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sweet
12-05-2008, 11:03 AM
Hi everyone,

I was looking at getting a couple of my paintings printed for friends and family, how do i go about this? is the best way to use a company who spe******es in copying paintings to print, or can I scan them onto my computer and copy them that way? I have an epson stylus photo scanner & printer. I want them to look v.good quality

humph, i hope i explained that properly! lol

ty.s.x

JBJB
12-05-2008, 05:57 PM
I would say you want someone who can output large files to a decent printer.

Have you any of those "we personalise anything" type shops near you - you know, the ones who turn your granny into a jigsaw and put your children onto mugs?

linz
12-05-2008, 10:39 PM
I was speaking to someone who sells their prints, and he gets a lady who is a professional photographer to take photos of his paintings, then he prints them out on his own a3 printer. They looked pretty good quality to me.

sweet
12-05-2008, 11:53 PM
I would say you want someone who can output large files to a decent printer.

Have you any of those "we personalise anything" type shops near you - you know, the ones who turn your granny into a jigsaw and put your children onto mugs?

lol...

Unfortunatly not! I'll have to keep searching!

sweet
12-05-2008, 11:55 PM
I was speaking to someone who sells their prints, and he gets a lady who is a professional photographer to take photos of his paintings, then he prints them out on his own a3 printer. They looked pretty good quality to me.

thats a good idea! i know someone who is a semi-pro photographer! have ti be nice to him! :D

Ian Beckerton
13-05-2008, 01:20 AM
Hi Sweet

Now it just so happens that I have done a bit of this my self, not that they were my paintings, they were an ex girlfriends sisters and I made up a portfolio for her for Christmas.

The approach I used was, use what was their!! All the images were taken on Transparency (This was only a year ago) using window light and all the paintings were propped up on a chair. I used a Nikon F100 with a 20-35mm zoom lens and essentially I used a tripod.

Once I had the images back from my processors I scanned them into my PC using a Nikon Coolscan 5000 ed scanner. I scanned the images at a resolution of 4000 dpi and had file sizes of about 30mb for each image.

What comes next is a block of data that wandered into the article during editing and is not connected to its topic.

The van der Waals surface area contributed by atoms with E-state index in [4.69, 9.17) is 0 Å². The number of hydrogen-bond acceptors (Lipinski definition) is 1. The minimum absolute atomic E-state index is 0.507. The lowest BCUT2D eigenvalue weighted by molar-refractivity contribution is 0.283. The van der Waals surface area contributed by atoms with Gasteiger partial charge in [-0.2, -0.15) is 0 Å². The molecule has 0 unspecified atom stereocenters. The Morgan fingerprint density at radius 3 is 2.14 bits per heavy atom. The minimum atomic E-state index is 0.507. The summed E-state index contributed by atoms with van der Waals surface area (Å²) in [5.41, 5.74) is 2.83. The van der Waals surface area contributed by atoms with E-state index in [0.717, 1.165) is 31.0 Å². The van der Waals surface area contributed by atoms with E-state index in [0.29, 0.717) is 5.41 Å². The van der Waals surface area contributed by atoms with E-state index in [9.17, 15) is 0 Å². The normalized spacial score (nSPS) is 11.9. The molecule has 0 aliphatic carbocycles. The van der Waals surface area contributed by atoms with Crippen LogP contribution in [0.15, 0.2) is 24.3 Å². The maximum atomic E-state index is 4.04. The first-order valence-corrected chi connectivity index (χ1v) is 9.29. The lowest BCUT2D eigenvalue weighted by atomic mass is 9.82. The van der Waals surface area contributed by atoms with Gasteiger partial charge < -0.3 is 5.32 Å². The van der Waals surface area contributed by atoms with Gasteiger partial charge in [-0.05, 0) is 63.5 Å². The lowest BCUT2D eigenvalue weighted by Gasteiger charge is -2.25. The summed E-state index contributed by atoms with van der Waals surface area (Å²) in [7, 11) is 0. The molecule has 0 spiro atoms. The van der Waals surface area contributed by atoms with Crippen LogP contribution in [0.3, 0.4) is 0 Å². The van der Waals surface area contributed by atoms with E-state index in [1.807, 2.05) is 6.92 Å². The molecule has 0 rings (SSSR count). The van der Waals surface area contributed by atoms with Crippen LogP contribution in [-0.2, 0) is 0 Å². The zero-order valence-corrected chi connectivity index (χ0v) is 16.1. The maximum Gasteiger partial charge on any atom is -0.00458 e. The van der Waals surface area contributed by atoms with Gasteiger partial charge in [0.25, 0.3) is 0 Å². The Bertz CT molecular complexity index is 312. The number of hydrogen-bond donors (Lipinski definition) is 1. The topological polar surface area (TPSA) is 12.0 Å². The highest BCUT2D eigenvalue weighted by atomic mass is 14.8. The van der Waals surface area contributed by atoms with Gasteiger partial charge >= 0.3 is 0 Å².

Once I had them digitised I then re processed them in photoshop, printer them out as A4 on my A3 printer and mounted them for presentation.

These are some of the images I produced. Click on the link to Flickr then painted images and slide show.

Regards,

I..

sweet
14-05-2008, 01:13 AM
Hi Sweet

Now it just so happens that I have done a bit of this my self, not that they were my paintings, they were an ex girlfriends sisters and I made up a portfolio for her for Christmas.

The approach I used was, use what was their!! All the images were taken on Transparency (This was only a year ago) using window light and all the paintings were propped up on a chair. I used a Nikon F100 with a 20-35mm zoom lens and essentially I used a tripod.

Once I had the images back from my processors I scanned them into my PC using a Nikon Coolscan 5000 ed scanner. I scanned the images at a resolution of 4000 dpi and had file sizes of about 30mb for each image.

Once I had them digitised I then re processed them in photoshop, printer them out as A4 on my A3 printer and mounted them for presentation.

These are some of the images I produced. Click on the link to Flickr then painted images and slide show.

Regards,

I..

thanks Ian for the advice! I'm glad it's that simple! I think i can manage that, well at least the guy who i'm going to 'borrow' can manage it!

s.x

indri
14-05-2008, 08:38 AM
I know someone who does watercolours and sells prints of them. I believe she goes to somewhere like Office world (now staples I believe - showing my age office world disappeared years ago from Cov!). They do printing/photocopying etc. The prints looks good quality and sell really well. My mum ends up making lots of little labels for her so that she can stick the title/painter to the outside of the cellophane packaging... labels have to be in English and Welsh!!!

gorjuss
28-06-2008, 07:01 PM
If you're scanner is good enough, scan them at over 300dpi. if the paintings are too large, then try scanning them in sections and piecing them together in some Photoshop-esque type software!

As for prints, always go for archival pro quality fine art prints.. not just 'cheap copies' or printouts.. then your customer base will be back for more ;)

elysee
01-07-2008, 07:55 AM
High quality prints always look better - but sometimes I simply duplicate my work by scanning and printing out - I have quite a good printer tough!

craftbox-cards
16-10-2008, 07:32 PM
I regularly take prints from oil paintings.
I scan wherever I can (I've a mid range scanner - cheap is no good) and use Photoshop when I need to stich together multiple images (you don't need Photoshop nowadays - many packages will do this). This works very well.
I do also take digital photographs of very large paintings and then manipulate to straighten adjust colour, sharpen, etc. This is often more work but gives a respectable result.
I print onto a laser printer.
If you really can't face any of this then independant local computer shops will often do this for you. Worth also looking through the small adds in local papers.
Good luck.

edenworkshops
29-10-2008, 06:14 PM
Not to forget that Hahnemhule the German spe******t paper supplier, carries several different water colour papers that have been ink jet coated.

I can vouch for this paper, the results were superb, I was dealing with large images (40 plus mb) but my epson A3 printer coped with them without a hitch.

Richard